Australia faces the same issue - for example, with her considerable but widely separated tidal power generation options. Abundant low cost power (relative low-cost power vis a vis the costs elsewhere in the world) is imperative if we are to continue to harness the full potential of our mineral heritage and our need to move away from reliance on coal is pressing.

    If we fail to act we will in hindsight come to understand that our already in-decline bauxite to aluminium processing capacity was merely an early warning - and the nation will become a hole-that-serves-the-world. No more.

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  19. Stephen Gately

    Founder Managing Director (BuyAustralianMade.com.au) at BuyAustralianMade

    Vision is something that has been lacking in Australia for sometime now and the decisions that have been made and are currently being made is testimate to that. There are too many people who are focussed on the here and now and do not care about the future. Energy is one of the key drivers of any economy and must be given the priority it deserves if Australia is to maintin and improve the standard of living for people living here.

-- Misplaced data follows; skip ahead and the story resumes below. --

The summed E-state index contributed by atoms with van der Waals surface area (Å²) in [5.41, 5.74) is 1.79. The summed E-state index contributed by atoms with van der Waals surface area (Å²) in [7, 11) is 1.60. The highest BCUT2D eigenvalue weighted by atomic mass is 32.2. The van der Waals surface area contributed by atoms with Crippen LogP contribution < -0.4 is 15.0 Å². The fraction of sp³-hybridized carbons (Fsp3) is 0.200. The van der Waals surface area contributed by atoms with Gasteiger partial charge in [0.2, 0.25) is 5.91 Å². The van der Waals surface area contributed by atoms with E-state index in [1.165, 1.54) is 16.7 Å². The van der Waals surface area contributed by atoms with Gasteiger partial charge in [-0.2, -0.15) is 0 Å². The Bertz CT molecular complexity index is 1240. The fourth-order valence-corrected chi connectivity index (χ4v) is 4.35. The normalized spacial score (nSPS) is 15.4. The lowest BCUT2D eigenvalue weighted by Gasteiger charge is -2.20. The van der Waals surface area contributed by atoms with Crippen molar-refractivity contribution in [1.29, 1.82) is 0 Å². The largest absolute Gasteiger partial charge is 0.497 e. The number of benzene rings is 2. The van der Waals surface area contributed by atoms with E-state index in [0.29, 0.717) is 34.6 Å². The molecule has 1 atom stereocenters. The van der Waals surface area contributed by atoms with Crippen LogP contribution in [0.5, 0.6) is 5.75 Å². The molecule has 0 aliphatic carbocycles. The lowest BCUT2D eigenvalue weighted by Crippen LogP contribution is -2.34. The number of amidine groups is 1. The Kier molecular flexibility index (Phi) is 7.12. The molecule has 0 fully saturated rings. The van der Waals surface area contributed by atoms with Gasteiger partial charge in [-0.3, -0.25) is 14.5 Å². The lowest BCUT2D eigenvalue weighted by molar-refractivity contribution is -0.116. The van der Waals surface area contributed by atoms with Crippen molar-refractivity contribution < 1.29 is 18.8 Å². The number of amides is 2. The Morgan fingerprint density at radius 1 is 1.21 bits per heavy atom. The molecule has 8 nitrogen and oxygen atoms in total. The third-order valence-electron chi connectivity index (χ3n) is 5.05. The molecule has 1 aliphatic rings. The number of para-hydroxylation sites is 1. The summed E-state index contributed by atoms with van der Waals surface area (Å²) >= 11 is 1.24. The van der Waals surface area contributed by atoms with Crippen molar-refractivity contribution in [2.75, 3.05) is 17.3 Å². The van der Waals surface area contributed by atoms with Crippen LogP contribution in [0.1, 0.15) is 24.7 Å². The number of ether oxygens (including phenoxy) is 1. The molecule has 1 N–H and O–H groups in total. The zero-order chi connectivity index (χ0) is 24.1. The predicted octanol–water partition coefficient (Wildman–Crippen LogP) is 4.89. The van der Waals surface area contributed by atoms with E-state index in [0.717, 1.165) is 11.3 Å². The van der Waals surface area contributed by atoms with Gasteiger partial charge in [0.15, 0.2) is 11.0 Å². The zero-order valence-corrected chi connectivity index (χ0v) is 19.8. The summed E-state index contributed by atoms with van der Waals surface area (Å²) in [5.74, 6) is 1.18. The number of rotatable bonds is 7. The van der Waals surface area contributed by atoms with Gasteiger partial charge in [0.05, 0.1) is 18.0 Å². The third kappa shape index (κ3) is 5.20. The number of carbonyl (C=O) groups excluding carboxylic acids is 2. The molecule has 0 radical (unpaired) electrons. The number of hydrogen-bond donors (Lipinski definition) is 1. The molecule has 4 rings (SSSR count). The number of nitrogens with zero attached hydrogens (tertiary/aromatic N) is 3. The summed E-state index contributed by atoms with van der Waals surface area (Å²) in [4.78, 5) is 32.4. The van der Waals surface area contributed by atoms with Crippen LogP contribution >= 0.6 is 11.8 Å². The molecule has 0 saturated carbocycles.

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  20. Arthur James Egleton Robey

    Industrial Electrician

    We're gonna be Rich, Rich beyond our wildest dreams!!
    We're gonna need to be Rich, Rich beyond our wildest dreams in order to pay for food after that gas and coal are burned and the consequences come back to bite us on the arse.
    And to pay for murderous thugs to butcher the inevitable climate refugees.
    We all know who wrote this paper, don't we? Oh, yes we do! You don't? Let me help. Follow the money, the filthy lucre.
    Communism 1, Capitalism 0.

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  21. Arthur James Egleton Robey

    Industrial Electrician

    I am a Cold Fusion nutcase. I had to get that out there before someone used his brilliant powers of deduction to point it out.
    What we are hearing is more of the same old, same old. Round and round we go, achieving Nothing.
    The Nanor has a COP of 14. The Nanor costs a couple of dollars. The $$$multi-billion ITER has a COP of what? Less than 1.